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Small intestine
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Treatment of adenocarcinoma of the small intestine

The following are treatment options for adenocarcinoma of the small intestine. The location and stage of the cancer will determine if it can be removed by surgery (resectable) or not (unresectable). Small intestine cancers are often diagnosed at a later stage. They have often spread locally or there are extensive metastases at diagnosis. The types of treatments given are based on the unique needs of the person with cancer.

Resectable adenocarcinoma

Resectable small intestine cancers can be completely removed by surgery.

Surgery

Surgery is the primary treatment for resectable adenocarcinomas of the small intestine. The types of surgical resections that may be done are:

Chemotherapy

Due to the small numbers of people with small intestine cancers, it is not yet known how well chemotherapy works or the best drugs to use. In some cases, chemotherapy may be offered following surgery (adjuvant chemotherapy), especially if the surgical margins contain cancer cells (are positive).

The most common chemotherapy drug used to treat small intestine adenocarcinoma is 5-fluorouracil (Adrucil, 5-FU), used alone or in combination with other drugs.

Unresectable adenocarcinoma

Unresectable small intestine cancers cannot be completely removed by surgery.

Surgery

Surgery may be offered for unresectable or advanced small intestine cancer. The type of surgery offered is usually a surgical bypass (palliative surgery).

Chemotherapy

Chemotherapy may be offered for unresectable or advanced small intestine cancer (palliative chemotherapy). Due to the small numbers of people with small intestine cancers, not enough clinical trials have been done to know for sure if chemotherapy works for small intestine cancer.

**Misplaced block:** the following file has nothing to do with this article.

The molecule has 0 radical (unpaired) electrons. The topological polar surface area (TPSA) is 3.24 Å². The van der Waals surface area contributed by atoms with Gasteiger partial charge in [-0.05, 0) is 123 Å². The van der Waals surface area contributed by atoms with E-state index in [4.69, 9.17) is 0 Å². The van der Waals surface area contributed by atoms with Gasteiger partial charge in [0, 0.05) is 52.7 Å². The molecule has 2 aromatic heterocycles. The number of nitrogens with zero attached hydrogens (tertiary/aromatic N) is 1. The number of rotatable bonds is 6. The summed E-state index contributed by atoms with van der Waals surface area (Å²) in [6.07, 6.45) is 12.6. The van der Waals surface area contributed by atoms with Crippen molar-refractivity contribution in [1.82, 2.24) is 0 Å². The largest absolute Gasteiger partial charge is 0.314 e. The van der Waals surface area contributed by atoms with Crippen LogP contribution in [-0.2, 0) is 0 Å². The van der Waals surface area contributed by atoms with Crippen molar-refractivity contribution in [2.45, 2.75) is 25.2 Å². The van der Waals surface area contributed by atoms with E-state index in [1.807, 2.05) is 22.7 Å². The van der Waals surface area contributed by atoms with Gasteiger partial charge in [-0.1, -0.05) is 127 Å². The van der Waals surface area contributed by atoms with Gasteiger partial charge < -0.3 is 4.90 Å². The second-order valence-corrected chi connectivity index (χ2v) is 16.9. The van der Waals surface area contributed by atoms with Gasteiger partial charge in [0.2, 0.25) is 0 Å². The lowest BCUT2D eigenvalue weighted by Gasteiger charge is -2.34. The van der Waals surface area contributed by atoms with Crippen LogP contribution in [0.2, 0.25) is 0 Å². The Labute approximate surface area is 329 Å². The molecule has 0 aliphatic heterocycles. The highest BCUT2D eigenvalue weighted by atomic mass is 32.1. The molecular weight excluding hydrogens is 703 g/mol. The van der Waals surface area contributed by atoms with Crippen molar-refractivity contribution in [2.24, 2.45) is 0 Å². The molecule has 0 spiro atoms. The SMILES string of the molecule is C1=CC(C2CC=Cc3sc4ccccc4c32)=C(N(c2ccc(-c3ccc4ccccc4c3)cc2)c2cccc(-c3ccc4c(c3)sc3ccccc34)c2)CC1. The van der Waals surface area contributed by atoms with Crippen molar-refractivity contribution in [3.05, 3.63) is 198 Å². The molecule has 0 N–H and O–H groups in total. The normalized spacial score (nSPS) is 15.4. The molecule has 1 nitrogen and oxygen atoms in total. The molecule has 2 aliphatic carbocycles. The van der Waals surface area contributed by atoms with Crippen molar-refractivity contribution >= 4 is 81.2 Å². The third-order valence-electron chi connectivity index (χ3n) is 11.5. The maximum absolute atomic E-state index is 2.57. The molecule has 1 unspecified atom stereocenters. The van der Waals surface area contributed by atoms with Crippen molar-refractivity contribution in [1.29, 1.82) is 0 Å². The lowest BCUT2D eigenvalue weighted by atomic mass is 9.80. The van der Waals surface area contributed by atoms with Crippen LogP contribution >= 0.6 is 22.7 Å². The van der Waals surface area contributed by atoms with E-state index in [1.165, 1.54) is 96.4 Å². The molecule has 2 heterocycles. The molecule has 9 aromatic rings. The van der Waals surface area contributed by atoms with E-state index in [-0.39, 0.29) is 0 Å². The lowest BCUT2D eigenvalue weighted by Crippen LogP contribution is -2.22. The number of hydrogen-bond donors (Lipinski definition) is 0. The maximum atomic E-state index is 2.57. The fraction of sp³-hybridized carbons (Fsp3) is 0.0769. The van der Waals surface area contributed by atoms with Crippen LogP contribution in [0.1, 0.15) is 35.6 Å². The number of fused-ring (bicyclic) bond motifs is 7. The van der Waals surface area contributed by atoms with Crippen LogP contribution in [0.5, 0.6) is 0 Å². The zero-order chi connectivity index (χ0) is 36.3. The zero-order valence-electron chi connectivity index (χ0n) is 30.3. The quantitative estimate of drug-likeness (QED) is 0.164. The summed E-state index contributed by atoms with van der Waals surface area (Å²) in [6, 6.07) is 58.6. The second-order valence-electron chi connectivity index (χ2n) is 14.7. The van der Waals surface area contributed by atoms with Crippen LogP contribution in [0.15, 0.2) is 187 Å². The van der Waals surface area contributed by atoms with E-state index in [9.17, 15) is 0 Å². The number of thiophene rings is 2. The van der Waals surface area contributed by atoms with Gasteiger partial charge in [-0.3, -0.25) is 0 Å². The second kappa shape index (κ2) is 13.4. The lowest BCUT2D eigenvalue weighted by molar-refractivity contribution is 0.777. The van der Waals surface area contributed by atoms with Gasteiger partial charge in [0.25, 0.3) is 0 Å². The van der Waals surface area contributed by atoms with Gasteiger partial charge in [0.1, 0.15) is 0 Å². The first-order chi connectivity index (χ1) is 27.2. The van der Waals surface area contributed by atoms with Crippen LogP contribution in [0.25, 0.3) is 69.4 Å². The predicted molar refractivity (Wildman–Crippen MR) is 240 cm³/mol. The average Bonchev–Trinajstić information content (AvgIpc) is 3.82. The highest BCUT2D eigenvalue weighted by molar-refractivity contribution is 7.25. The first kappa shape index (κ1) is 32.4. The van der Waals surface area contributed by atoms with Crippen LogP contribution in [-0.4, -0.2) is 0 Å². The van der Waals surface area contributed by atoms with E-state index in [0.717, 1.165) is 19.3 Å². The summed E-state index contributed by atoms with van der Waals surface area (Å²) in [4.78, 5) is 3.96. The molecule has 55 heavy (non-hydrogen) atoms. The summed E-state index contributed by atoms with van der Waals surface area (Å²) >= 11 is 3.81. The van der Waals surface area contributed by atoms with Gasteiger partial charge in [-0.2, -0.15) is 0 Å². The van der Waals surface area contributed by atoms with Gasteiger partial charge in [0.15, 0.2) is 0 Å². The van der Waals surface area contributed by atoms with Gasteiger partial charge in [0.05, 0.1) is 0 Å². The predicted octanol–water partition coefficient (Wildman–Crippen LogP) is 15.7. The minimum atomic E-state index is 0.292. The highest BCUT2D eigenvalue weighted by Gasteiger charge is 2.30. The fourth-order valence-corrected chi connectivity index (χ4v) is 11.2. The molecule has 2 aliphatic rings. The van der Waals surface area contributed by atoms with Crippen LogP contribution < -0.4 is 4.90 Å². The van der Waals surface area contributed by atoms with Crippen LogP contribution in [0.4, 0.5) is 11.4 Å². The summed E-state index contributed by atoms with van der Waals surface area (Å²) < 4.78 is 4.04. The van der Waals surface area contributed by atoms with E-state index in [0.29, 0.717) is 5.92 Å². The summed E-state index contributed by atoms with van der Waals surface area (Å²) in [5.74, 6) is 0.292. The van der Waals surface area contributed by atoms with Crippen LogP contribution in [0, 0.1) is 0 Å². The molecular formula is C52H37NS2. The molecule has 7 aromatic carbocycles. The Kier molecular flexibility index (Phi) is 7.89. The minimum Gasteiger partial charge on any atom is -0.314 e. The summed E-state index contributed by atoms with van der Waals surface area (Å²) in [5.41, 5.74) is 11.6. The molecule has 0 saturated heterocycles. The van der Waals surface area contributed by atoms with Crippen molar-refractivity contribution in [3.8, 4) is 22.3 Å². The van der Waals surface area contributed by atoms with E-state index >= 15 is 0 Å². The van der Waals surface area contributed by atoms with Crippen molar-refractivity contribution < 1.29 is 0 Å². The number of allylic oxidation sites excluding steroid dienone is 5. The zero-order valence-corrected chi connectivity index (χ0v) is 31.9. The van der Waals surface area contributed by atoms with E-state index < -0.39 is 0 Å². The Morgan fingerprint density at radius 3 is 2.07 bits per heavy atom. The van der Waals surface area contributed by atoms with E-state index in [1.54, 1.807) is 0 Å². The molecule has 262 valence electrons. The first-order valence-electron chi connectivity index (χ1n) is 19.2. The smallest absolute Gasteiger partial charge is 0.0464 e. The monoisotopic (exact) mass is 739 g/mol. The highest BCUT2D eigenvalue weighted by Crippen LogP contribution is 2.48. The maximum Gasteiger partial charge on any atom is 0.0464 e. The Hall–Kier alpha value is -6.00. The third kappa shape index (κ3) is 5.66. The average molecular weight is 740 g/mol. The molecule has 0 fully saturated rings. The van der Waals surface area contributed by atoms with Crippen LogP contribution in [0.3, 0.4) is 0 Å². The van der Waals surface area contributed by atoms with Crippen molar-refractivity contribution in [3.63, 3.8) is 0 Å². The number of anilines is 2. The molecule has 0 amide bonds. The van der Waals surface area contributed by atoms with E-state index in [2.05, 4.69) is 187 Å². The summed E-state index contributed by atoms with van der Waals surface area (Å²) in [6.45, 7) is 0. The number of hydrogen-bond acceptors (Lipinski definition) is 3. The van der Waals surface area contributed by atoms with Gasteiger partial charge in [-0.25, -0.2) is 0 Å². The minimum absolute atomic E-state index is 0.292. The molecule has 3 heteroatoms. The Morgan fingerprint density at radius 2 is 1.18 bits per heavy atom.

The most common chemotherapy drug used to treat small intestine adenocarcinoma is 5-fluorouracil (Adrucil, 5-FU). It may be given alone or in combination with other drugs.

Radiation therapy

External beam radiation therapy may be offered to relieve pain or to control symptoms of advanced cancer (palliative radiation therapy). It may be used alone or in combination with chemotherapy.

Recurrent adenocarcinoma

Treatment of adenocarcinoma that has recurred depends on:

  • the location of the recurrence
  • the extent of recurrence
  • treatments the person already received

Surgery

Surgery may be offered to some people with recurrent small intestine cancer that has not spread (metastasize). The types of surgery that may be done are:

  • removal (resection) of the tumour
  • surgical bypass – if the tumour cannot be removed (is unresectable)

Chemotherapy

Chemotherapy may be offered to some people with recurrent small intestine cancer.

Radiation therapy

External beam radiation therapy may be offered to people with locally recurrent small intestine cancer. It is sometimes given in combination with chemotherapy.

Clinical trials

People with small intestine cancer may be offered the opportunity to participate in clinical trials. For more information, go to clinical trials.

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